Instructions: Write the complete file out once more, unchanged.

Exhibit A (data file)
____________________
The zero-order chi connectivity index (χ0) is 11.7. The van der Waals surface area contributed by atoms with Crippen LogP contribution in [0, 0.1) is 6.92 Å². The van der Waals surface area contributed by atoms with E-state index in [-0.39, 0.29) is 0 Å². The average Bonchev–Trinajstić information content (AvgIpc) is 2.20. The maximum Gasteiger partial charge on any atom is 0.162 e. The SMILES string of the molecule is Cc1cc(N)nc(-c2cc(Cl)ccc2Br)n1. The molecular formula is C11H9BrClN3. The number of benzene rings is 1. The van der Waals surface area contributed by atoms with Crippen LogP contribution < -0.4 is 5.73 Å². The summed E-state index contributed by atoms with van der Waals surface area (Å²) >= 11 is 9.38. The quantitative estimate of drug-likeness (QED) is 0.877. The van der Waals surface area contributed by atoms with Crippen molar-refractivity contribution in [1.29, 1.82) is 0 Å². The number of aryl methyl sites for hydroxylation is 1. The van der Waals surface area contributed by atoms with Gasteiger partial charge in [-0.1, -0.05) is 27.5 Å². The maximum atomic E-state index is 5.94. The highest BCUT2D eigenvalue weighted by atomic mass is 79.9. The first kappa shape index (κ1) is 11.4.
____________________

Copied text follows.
The zero-order chi connectivity index (χ0) is 11.7. The van der Waals surface area contributed by atoms with Crippen LogP contribution in [0, 0.1) is 6.92 Å². The van der Waals surface area contributed by atoms with E-state index in [-0.39, 0.29) is 0 Å². The average Bonchev–Trinajstić information content (AvgIpc) is 2.20. The maximum Gasteiger partial charge on any atom is 0.162 e. The SMILES string of the molecule is Cc1cc(N)nc(-c2cc(Cl)ccc2Br)n1. The molecular formula is C11H9BrClN3. The number of benzene rings is 1. The van der Waals surface area contributed by atoms with Crippen LogP contribution < -0.4 is 5.73 Å². The summed E-state index contributed by atoms with van der Waals surface area (Å²) >= 11 is 9.38. The quantitative estimate of drug-likeness (QED) is 0.877. The van der Waals surface area contributed by atoms with Crippen molar-refractivity contribution in [1.29, 1.82) is 0 Å². The number of aryl methyl sites for hydroxylation is 1. The van der Waals surface area contributed by atoms with Gasteiger partial charge in [-0.1, -0.05) is 27.5 Å². The maximum atomic E-state index is 5.94. The highest BCUT2D eigenvalue weighted by atomic mass is 79.9. The first kappa shape index (κ1) is 11.4.